Monday, June 09, 2008

Alladi Ramakrishnan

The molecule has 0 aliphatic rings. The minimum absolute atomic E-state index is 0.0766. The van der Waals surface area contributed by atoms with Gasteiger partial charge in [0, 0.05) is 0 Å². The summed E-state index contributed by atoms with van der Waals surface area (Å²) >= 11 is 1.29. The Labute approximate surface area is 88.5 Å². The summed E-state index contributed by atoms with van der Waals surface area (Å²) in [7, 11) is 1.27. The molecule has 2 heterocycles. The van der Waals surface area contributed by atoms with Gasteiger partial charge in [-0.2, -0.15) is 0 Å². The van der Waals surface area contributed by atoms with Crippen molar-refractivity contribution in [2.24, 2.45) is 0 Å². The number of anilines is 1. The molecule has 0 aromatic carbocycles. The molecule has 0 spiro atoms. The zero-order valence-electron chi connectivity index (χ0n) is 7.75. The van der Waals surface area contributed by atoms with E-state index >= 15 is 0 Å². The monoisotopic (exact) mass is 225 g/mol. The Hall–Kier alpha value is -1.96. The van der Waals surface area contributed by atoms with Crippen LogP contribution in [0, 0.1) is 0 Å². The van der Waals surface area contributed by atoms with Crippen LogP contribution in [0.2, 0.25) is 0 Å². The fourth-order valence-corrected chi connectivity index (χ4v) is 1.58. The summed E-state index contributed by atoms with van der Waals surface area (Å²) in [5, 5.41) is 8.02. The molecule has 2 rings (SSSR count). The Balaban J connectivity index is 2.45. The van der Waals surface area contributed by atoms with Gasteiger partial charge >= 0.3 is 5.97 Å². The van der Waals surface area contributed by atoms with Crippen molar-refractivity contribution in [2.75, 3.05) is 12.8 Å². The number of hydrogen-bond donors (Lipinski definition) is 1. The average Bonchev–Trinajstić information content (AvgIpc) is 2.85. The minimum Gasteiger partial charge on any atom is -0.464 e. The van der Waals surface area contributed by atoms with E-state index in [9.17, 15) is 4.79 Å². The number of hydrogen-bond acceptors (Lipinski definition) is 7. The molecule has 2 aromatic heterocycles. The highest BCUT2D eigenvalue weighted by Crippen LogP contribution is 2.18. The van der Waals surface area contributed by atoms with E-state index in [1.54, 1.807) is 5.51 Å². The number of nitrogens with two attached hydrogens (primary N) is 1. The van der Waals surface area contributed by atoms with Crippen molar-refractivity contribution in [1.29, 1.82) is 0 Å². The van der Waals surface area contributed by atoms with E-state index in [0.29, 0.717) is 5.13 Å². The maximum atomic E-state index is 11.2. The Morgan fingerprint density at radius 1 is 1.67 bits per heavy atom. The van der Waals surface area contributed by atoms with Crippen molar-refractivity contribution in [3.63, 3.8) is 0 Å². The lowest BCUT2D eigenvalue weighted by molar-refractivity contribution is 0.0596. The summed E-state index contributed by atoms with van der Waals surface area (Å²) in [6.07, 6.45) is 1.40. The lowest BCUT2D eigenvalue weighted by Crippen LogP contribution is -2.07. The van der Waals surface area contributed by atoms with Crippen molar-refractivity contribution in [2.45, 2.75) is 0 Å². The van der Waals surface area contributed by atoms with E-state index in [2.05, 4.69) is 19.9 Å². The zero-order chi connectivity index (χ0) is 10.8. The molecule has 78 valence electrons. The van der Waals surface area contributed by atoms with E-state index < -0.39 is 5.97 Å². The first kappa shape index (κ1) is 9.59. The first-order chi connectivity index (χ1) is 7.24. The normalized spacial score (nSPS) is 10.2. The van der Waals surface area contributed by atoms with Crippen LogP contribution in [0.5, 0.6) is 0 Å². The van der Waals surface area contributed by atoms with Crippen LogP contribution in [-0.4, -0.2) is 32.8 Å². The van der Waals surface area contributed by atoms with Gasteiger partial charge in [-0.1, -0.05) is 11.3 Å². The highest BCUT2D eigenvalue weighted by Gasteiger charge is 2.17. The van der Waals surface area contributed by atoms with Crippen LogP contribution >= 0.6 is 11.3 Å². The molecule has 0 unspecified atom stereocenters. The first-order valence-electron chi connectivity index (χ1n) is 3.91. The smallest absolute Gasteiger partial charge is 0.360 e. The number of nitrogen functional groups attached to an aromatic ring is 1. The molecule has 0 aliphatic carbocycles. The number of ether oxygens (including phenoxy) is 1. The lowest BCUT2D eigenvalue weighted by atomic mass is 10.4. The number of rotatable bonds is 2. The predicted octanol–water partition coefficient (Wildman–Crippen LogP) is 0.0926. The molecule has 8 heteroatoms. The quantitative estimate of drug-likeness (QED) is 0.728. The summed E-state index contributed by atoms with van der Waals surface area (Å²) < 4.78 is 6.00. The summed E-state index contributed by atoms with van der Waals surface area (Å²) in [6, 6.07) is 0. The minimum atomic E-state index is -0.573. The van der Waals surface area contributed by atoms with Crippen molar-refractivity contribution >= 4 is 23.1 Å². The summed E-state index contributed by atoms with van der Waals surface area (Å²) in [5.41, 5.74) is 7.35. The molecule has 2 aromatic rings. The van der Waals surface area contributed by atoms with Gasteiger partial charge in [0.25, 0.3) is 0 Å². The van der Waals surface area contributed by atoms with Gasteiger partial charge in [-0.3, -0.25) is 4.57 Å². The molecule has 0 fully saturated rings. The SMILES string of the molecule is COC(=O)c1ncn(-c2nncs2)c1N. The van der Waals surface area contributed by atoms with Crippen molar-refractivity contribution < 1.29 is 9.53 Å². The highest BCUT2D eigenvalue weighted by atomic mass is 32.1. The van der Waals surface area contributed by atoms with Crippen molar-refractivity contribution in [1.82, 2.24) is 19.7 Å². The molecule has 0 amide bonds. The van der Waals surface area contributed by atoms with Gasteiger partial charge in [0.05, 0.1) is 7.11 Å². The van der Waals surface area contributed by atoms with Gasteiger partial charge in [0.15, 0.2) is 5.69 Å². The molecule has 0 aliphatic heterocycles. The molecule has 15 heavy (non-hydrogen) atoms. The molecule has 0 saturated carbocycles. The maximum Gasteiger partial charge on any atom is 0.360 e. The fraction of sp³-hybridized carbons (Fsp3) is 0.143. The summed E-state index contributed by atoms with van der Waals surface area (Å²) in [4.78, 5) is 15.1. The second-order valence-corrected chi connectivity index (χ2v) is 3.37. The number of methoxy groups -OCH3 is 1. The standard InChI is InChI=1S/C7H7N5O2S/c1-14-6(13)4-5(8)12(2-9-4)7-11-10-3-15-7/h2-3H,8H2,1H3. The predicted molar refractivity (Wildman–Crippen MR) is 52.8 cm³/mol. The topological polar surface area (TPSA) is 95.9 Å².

Alladi Ramakrishnan, who made fundamental contributions to several fields of study since 1947 and founded the Institute of Mathematical Sciences (MATSCIENCE), died in Gainesville, Florida, on Saturday night.Dr. Ramakrishnan was the Director of MATSCIENCE in Chennai for 22 years, during which he built up an ethos of innovative thinking and an ambience that was ever responsive to new ideas.Prof. Alladi Ramakrishnan is the son of that eminent lawyer, Sir Alladi Krishnaswami Iyer, who together with B. R. Ambedkar, T. T. Krishnamachari, K. M. Munshi, N. Madhava Row and Benegal Narasingha Rao drafted the Indian Constitution.Dr. Ramakrishnan graduated in Physics from Madras University in 1943. He took his Ph.D. from the University of Manchester in 1951 and later taught theoretical physics at the University of Madras until 1962 and became a Fellow of the Indian Academy of Sciences.He has authored or co-authored over 150 influential scientific papers in leading journals on topics ranging over Stochastic Processes, Elementary Particle Physics, Matrix Algebra, and the Special Theory of Relativity.On January 3, 1962 mathematical Institute was inaugurated by Prof. S. Chandrasekhar, F.R.S. Distinguished Service Professor of the Enrico Fermi Institute of Nuclear Studies, University of Chicago, in the main English lecture hall of Presidency College. The first lecture was by Chandrasekhar himself: he had agreed to be an Honorary Professor of Astrophysics at the Madras institute. He addressed its first students in the Physics lecture room where his illustrious uncle, Sir C. V. Raman, Ramakrishnan and C. Subramaniam had all spent many hours as undergraduates. It was Raman who had persuaded Ramakrishnan, the physics graduate who had become a lawyer, to return to physics and mathematics.Dr. Ramakrishnan passionately believed that science and art could go hand-in-hand. He was one who could appreciate the mathematical structures in Carnatic music as much as he could revel in the purity of the mathematical form.

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